Edmonton 'Freezeway' Would Be Skating Lane For Commuters Edmonton, Alberta, spends five months a year below freezing. Now, the Canadian city is considering a proposal to create a 7-mile skating trail for Edmontonians to use during their winter commutes.
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Edmonton 'Freezeway' Would Be Skating Lane For Commuters

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Edmonton 'Freezeway' Would Be Skating Lane For Commuters

Edmonton 'Freezeway' Would Be Skating Lane For Commuters

Edmonton 'Freezeway' Would Be Skating Lane For Commuters

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  • <iframe src="https://www.npr.org/player/embed/389041430/389041462" width="100%" height="290" frameborder="0" scrolling="no" title="NPR embedded audio player">
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Edmonton, Alberta, spends five months a year below freezing. Now, the Canadian city is considering a proposal to create a 7-mile skating trail for Edmontonians to use during their winter commutes.

KELLY MCEVERS, HOST:

It feels like winter in the Northeast has dragged on for too long. But imagine living in a place where it's below freezing for almost half the year. It sounds arctic, but for the people of Edmonton, it's reality. Edmonton is one of Canada's coldest cities. Today's temperature is five degrees.

(SOUNDBITE OF SONG, "ICE ICE BABY")

VANILLA ICE: (Singing) Ice ice baby.

ROBERT SIEGEL, HOST:

City officials know they have a problem, and they want Edmontonians to have warmer feelings for winter.

(SOUNDBITE OF ARCHIVED RECORDING)

MATT GIBBS: (Laughter) We get such a bad rap for being this cold place.

SIEGEL: That's Edmonton native Matt Gibbs. He's proposing a novel way to make winter more fun - a freezeway - as in a special path for ice skaters around the city.

GIBBS: I looked at this 11 kilometer bike lane in the city that in the winter, it could be frozen over and created into a skating lane.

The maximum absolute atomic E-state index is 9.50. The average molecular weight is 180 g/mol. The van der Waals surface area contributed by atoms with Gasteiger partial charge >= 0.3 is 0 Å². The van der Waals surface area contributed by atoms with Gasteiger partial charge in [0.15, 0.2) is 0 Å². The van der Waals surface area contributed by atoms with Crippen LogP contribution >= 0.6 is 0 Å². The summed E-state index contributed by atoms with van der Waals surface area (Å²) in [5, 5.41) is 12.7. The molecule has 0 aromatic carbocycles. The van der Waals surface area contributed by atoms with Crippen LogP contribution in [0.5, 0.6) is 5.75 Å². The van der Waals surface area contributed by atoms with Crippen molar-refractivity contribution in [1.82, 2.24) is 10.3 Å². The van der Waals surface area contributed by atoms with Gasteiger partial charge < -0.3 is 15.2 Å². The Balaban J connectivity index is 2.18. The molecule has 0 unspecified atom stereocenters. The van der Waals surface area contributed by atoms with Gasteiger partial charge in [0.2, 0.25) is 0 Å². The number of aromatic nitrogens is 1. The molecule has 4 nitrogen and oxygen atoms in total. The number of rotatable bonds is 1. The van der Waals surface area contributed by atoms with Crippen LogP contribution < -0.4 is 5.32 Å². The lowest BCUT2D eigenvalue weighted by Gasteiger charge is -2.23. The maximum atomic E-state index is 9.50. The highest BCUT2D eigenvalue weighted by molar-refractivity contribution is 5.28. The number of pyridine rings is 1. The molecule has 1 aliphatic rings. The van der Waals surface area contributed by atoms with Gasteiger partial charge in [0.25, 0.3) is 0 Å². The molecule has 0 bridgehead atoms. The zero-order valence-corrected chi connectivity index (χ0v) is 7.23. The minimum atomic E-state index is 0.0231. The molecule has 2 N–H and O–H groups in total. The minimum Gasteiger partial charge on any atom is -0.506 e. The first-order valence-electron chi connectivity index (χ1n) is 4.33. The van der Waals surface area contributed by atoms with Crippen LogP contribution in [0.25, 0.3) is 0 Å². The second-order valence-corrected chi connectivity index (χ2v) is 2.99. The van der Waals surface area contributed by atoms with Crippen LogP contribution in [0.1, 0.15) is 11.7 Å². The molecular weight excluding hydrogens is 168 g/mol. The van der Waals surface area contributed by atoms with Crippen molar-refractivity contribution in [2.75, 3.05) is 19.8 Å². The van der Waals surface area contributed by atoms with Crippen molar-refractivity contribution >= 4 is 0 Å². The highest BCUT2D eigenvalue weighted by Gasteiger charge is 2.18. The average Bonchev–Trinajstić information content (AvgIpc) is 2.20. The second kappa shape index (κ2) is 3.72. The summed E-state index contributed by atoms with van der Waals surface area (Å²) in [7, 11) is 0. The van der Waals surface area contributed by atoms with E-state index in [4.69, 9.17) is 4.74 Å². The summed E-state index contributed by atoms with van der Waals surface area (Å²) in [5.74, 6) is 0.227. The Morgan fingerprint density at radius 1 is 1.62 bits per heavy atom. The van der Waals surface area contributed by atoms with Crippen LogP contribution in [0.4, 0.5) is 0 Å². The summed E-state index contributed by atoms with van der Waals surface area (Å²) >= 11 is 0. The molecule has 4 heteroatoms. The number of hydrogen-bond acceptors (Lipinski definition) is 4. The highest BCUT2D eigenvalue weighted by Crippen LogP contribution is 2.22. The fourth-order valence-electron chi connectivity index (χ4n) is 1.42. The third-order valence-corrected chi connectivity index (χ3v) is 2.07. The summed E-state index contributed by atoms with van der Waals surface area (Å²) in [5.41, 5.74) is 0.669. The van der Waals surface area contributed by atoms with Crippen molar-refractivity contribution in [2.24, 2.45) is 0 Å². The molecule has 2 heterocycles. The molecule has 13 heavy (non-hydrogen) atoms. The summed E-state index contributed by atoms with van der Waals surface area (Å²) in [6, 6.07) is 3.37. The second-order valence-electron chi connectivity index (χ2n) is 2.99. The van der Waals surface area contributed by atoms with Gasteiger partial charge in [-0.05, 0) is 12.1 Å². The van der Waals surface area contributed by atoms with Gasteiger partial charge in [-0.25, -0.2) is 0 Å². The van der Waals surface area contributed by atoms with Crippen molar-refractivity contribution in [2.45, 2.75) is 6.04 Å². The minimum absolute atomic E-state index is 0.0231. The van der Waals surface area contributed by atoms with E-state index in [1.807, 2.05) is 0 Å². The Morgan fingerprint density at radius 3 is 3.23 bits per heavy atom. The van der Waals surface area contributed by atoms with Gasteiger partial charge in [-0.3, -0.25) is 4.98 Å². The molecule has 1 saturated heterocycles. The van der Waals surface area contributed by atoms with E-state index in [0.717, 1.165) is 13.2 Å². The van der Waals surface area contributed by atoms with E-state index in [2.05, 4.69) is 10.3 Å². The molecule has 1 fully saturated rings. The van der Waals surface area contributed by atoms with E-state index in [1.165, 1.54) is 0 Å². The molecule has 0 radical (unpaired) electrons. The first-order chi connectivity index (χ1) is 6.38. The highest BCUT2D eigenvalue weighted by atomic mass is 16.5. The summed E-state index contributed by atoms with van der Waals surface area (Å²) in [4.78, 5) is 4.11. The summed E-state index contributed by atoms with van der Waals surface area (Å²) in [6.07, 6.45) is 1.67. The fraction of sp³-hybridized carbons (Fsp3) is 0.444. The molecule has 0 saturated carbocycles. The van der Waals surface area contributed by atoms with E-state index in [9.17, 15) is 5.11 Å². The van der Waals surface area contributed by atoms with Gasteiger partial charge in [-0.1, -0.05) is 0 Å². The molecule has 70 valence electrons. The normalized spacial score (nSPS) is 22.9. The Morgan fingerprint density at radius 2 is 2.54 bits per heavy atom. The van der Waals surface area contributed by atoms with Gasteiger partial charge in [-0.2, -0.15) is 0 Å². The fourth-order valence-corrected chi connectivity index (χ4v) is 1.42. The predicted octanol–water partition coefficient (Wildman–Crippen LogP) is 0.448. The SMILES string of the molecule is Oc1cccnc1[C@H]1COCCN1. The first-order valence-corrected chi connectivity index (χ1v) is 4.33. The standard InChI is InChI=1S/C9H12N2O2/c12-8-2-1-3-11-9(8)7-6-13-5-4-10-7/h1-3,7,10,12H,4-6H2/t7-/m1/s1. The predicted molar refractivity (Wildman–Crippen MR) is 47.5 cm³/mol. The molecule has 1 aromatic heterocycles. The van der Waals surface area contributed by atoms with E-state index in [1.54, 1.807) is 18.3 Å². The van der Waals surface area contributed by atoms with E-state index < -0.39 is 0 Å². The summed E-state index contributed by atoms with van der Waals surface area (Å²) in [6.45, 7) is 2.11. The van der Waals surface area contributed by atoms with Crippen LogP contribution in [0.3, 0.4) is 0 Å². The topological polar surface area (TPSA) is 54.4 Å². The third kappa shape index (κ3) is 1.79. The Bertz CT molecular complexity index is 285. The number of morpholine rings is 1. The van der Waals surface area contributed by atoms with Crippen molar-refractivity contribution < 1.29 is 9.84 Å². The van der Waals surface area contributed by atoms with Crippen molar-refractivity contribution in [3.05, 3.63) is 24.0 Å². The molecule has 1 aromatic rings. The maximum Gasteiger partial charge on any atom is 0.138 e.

MCEVERS: He thinks it would be good to get people outside for some fresh air and exercise, maybe even some fun.

GIBBS: I would go skate an 11 kilometer skating loop that was all lit up with lights and displays with places to skate up and grab a hot beverage or perhaps an alcoholic beverage.

SIEGEL: Gibbs also says the skating line could serve a practical purpose - commuting. This is Canada after all, where ice hockey reigns supreme.

(SOUNDBITE OF SONG, "COLD AS ICE")

FOREIGNER: (Singing) Cold as ice, you know that you are.

MCEVERS: So far, reaction to the freezeway proposal has been mixed. Sue Holdsworth works for the city of Edmonton - she's all for it. Some of her peers - not so much.

SUE HOLDSWORTH: One of the counselors was quoted saying it's the stupidest idea he's ever heard (laughter).

SIEGEL: Still, Edmonton wouldn't be the first to welcome Jack Frost this way. Folks in Ottawa and Winnipeg convert their cities' canals and rivers into de facto ice paths every year.

(SOUNDBITE OF SONG, "SUZIE")

ELTON JOHN: (Singing) Ice skating on the river.

MCEVERS: Matt Gibbs hopes his freezeway could turn Edmonton into a hot destination, inspiring warm-blooded tourists to lace up their skates and enjoy the scenery.

SIEGEL: Hope they'll have fast and slow lanes for the less sure-footed among us.

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